Isegawa’s first book, Abyssinian Chronicles, attracted significant attention both locally and internationally when it came out in 2000. And not because it was the first to expose the brutality of Idi Amin’s regime, or to delve into the history of pre- and post-Amin Uganda (it wasn’t).
Isegawa manages to sew together multiple narratives and themes, as he offers his perspective on Uganda’s troubled history.
The first part of the book centres on Mugezi, a young man growing up in post-colonial Uganda. Born in 1961, a year before Uganda attained independence, Mugenzi describes a troubled childhood living under the tyranny and strict rules of his parents. The family moves to Kampala, the nation’s capital about the time Idi Amin comes to power in 1971.
The second half of the book reads more like a history of Uganda both under the brutal regime of Idi Amin and after. At first, Mugezi (like many Ugandans at the time) is excited about the country’s prospects under Idi Amin, following the ouster of Milton Obote and his corrupt government. Soon, however, Amin’s regime descends to the depths of brutality and mismanagement – starting with a botched “Africanization” campaign that leads to the expulsion of thousands of Asian businessmen.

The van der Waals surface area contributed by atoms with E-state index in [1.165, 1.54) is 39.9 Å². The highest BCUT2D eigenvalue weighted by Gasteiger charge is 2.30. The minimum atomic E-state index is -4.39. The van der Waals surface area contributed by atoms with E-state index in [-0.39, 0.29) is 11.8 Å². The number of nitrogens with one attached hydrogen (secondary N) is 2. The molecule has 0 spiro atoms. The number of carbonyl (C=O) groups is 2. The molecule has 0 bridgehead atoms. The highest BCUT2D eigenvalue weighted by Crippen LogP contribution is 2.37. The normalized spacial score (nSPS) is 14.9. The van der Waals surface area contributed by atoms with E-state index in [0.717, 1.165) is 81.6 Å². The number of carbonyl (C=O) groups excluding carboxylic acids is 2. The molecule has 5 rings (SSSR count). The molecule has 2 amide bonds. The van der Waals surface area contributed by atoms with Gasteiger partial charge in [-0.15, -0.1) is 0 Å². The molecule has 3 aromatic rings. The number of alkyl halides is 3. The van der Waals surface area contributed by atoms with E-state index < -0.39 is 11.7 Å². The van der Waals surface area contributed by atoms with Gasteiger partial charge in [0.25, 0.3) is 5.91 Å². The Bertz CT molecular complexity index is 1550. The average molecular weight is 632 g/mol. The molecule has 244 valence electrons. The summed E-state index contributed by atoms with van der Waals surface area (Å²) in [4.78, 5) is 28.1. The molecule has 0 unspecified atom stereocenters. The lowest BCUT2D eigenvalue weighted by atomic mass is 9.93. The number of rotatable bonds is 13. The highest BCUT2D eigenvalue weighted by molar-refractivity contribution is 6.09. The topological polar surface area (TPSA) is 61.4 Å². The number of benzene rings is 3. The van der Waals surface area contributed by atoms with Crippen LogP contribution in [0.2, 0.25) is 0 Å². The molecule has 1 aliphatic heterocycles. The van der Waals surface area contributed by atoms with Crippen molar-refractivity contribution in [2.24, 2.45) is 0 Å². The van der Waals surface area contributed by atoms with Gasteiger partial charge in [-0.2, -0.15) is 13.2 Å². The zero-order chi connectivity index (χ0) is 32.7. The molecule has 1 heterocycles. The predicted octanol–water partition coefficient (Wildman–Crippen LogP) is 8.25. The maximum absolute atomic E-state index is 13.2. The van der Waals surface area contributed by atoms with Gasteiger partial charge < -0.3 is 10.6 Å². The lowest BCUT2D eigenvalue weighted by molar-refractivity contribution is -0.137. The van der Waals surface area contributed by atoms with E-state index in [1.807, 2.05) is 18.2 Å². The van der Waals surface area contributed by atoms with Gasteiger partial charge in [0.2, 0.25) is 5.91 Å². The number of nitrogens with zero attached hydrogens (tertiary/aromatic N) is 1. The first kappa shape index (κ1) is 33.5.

Isegawa explores prominent themes and periods in Uganda’s history including the post-Idi Amin period, the return of Obote, the protracted guerrilla resistance that brought current President Yoweri Museveni to power, Uganda’s brave fight against HIV/AIDS, and the continuing poverty, giving unique insights into the country and its people.
Mugezi comes through this all, battered and bruised by all he’s gone through. He ends up leaving Uganda to move to Holland.
To some critics, Isegawa attempts to cover too much ground in one book. At nearly 500 pages, this is by no means a short read, but the author largely manages to make it worth the time. It is an impressive first novel, and one that provides an original and personal peek into Uganda’s troubled past.